6. I'm with you on this one Cranky. I give only to those who use the money as it is intended to be used, not for lining their own pockets.

    One way to feel out a charity is to give them something off their wish list or something you know they can use. Something, just not money. How it is received speaks volumes as to how the organization is run and maintained. If nothing else, I try to give some of my time. Again- how it is received is a big sign of how those in charge are handling things.

  7. Since the begging is apparently working, it will continue.

  8. the ones that really chap my britches are those that send a nickel in their mailout - saying something about 'just a nickel a day' blah blah blah. any charity that spends REAL money (in addition to all the printing costs, etc.) will not get a dime of mine.

  9. I rely heavily on my mute button when these solicitations air. I used to love that "Wings of an Angel" song but now I can't stand it.

  10. Hey, how does one get on the benefit list of "feed an old person?" Think I qualify.
    Seriously, Sarah could ruin my day. She breaks my heart and I have to leave the room. My local dog shelters get my surplus dollars.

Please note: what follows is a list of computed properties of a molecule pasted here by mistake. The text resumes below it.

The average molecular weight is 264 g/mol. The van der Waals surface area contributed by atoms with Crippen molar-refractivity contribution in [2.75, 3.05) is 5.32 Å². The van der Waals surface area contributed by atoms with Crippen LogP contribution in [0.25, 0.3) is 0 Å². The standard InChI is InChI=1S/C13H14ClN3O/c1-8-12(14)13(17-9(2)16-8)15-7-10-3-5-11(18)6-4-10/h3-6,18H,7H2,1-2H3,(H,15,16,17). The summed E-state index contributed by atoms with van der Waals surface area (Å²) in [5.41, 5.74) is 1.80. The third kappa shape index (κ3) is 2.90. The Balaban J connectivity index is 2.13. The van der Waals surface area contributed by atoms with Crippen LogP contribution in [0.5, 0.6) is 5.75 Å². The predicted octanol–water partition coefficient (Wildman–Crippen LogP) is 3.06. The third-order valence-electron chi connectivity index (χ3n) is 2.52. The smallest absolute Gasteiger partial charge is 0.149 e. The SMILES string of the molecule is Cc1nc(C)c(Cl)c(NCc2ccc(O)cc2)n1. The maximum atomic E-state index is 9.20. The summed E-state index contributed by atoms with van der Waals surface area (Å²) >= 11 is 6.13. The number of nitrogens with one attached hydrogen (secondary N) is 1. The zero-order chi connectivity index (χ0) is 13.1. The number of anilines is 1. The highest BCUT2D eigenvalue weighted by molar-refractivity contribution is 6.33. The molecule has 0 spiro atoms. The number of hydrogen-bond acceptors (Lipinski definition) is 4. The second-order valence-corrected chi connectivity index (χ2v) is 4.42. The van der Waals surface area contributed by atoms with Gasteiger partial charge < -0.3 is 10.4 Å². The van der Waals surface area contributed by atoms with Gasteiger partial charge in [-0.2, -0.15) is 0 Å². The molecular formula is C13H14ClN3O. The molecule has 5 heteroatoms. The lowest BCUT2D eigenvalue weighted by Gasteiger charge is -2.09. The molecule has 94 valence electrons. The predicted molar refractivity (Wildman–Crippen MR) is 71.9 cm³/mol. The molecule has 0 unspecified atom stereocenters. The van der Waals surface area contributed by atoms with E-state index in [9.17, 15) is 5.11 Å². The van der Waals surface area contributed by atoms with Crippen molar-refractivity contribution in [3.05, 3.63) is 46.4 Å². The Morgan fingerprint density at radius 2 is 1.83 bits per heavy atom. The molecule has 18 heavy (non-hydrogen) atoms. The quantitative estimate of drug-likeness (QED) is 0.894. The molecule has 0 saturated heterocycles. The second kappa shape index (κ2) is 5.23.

11. You remind me of all the support I gave our local library once upon a time, before grandchildren. Maybe someday I can do it again.

  12. We give a great deal to charity, but we keep track of their solicitations. If they solicit too often or send us gifts, we stop!!

  13. we saw bunches of this first hand in '11 after the floods. the area was teeming with beggars looking to cover their admin costs. usually a lot better to go straight to the organizations 'on the ground'.

  14. I can't watch those Sarah commercials. I turn the channel. When I worked for the state unemployment office, we got a list of charities every year showing the percentage of administrative costs. That way we could make informed decisions for our charity payroll deductions. The highest I remember seeing was 85%. Can't remember which one, but I know I didn't donate to it!

  15. I don't know about late night beggers on tv because I don't stay up that late anymore...but you know what gets me is the check out at the grocery store. I can't even buy milk without the checker asking me, "Would you like to donate a dollar to the _______ fund today?" as she/he finishes ringing up my groceries. Gah, leave my wallet alone, already. And I HATE saying "NO" because there's people all around me, and I feel like the the whole dang store goes quiet right at that moment, waiting to hear if I'll give up a simple dollar to charity. So what I say instead of NO is "Not today" -- see, by saying NOT TODAY it is implying that on other days I DO give a dollar. Of course as soon as I dodge that bullet at the check-out, I'm hit up by the Girl Scouts at the exit, just waiting to see me some cookies so that they can earn a trip to the zoo or some other place. It never ends.

  16. @Katrina, we ask because we're told to by management, there are actually competitions between stores to see who can raise the most. I only ever asked if the supervisor was working right next to me, because I don't like being asked either, so I know how the customers feel.